You know that moment when you watch a movie trailer and think, “I have to see this”? 

But then you find out it’s not on any streaming platforms you have? The worst.

That was me in 2019 when I saw the trailer of “Many Beautiful Things: The Life and Vision of Lilias Trotter”.

It’s just a short documentary about the British 19th-century artist-turned-missionary, Lilias Trotter. But I was smitten.

I wanted to know how a young woman on the brink of fame in the London art world decided to move to North Africa. I mean, I’ve read countless missionary biographies, just not hers. I wanted to know her story. 

But I never figured out a way to watch it—until this March.

I was sick in bed, with a fever that wouldn’t break. I was just a few weeks away from traveling to Mexico and England, so I was on a British TV kick. That’s when I remembered Many Beautiful Things. 

I smiled—and cried—my way through the whole movie.

The next day, I listened to two podcast episodes by Lilias Trotter’s biographer as I cleaned my kitchen. I saved one of her paintings as my desktop picture. Then in Mexico, I read her illustrated devotional book, Parables of the Cross—and copied down a dozen quotes. But that was just the beginning.

Three weeks later, I was standing in a vintage bookshop in London, not thinking of Lilias Trotter at all. I was planning on just grabbing a book, and not keeping my friends waiting for more than five minutes (my last stop there took 40 minutes).

So when I was ready to go (in record time—15 minutes), I was surprised to find them in a corner of the shop, lost in another world. They were holding 100-year-old missionary biographies of legends like Hudson Taylor and Gladys Aylward—the stories I was raised on.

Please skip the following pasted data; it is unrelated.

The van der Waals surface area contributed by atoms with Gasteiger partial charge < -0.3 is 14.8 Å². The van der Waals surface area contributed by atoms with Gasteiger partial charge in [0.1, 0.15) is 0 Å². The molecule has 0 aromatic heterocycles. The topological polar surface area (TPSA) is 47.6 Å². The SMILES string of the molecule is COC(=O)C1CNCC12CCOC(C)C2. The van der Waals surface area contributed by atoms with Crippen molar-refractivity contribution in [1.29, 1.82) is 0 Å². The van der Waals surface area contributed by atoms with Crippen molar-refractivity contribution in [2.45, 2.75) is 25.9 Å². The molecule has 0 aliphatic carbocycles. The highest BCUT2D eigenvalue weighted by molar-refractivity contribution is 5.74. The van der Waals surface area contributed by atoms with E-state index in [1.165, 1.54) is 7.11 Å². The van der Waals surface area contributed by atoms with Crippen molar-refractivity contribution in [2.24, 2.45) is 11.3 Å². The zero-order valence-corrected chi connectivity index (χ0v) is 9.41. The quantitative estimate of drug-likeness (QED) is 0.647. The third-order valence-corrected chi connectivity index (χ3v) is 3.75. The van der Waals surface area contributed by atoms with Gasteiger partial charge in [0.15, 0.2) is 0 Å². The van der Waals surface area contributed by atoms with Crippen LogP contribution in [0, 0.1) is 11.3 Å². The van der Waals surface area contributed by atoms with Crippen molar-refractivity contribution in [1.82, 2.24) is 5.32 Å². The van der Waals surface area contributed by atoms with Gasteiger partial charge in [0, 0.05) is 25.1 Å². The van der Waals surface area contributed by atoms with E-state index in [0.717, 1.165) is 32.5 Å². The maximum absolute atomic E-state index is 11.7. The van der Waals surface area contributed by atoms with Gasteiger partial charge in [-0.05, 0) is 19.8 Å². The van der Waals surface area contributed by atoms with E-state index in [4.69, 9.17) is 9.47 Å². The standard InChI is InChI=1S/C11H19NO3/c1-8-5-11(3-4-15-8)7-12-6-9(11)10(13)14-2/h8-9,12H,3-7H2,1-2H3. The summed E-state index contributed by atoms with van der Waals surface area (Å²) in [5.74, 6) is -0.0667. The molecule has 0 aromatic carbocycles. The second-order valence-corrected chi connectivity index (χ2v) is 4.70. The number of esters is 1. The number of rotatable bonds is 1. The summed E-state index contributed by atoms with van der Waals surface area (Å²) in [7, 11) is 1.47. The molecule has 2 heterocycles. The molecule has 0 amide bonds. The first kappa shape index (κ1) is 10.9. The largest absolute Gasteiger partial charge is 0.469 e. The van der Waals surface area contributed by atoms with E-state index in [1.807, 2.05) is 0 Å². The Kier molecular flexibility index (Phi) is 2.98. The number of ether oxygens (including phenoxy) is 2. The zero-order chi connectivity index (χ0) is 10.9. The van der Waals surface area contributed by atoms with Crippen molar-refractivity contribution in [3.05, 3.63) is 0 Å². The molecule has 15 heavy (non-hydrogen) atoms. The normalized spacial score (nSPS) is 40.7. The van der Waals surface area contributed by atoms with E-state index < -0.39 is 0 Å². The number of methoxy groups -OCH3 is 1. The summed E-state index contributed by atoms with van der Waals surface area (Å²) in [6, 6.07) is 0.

That’s when it hit me. It wasn’t “another world”.

It started here. 

Hudson Taylor, Gladys Aylward, Lilias Trotter—all from England. These weren’t stories about distant lands, not anymore. They started on the wooden floorboards and the cobblestone streets under my own two feet. 

As a missionary? I was on holy ground. 

Holy, also: set apart for a purpose. 

In the following weeks in England, I couldn’t shake the thought that God wanted to do it again. 

Spark a youth missions movement from the United Kingdom that would reach the farthest corners of the world. Not with proud dominion, but with humble, servant-hearted love. 

Of course, telling people about missions looks a little different in this digital age.

But as I worked on building a website, I knew the vision was the same. Go into all the world and make disciples of all nations.

Now I’m back in Hawaii, I keep thinking about how God is writing so many more stories than I realize. 

I’m thinking of you and your story, all the beautiful complexities that most people don’t know about. And today, it’s my prayer you’ll be able to see your story in a new way, wherever you are. 

As Lilias Trotter wrote,

“God only knows the endless possibilities that lie folded in each one of us!”

Watch the full documentary: “Many Beautiful Things” on YouTube
(I just discovered it was released here in 2020 and I’m stoked)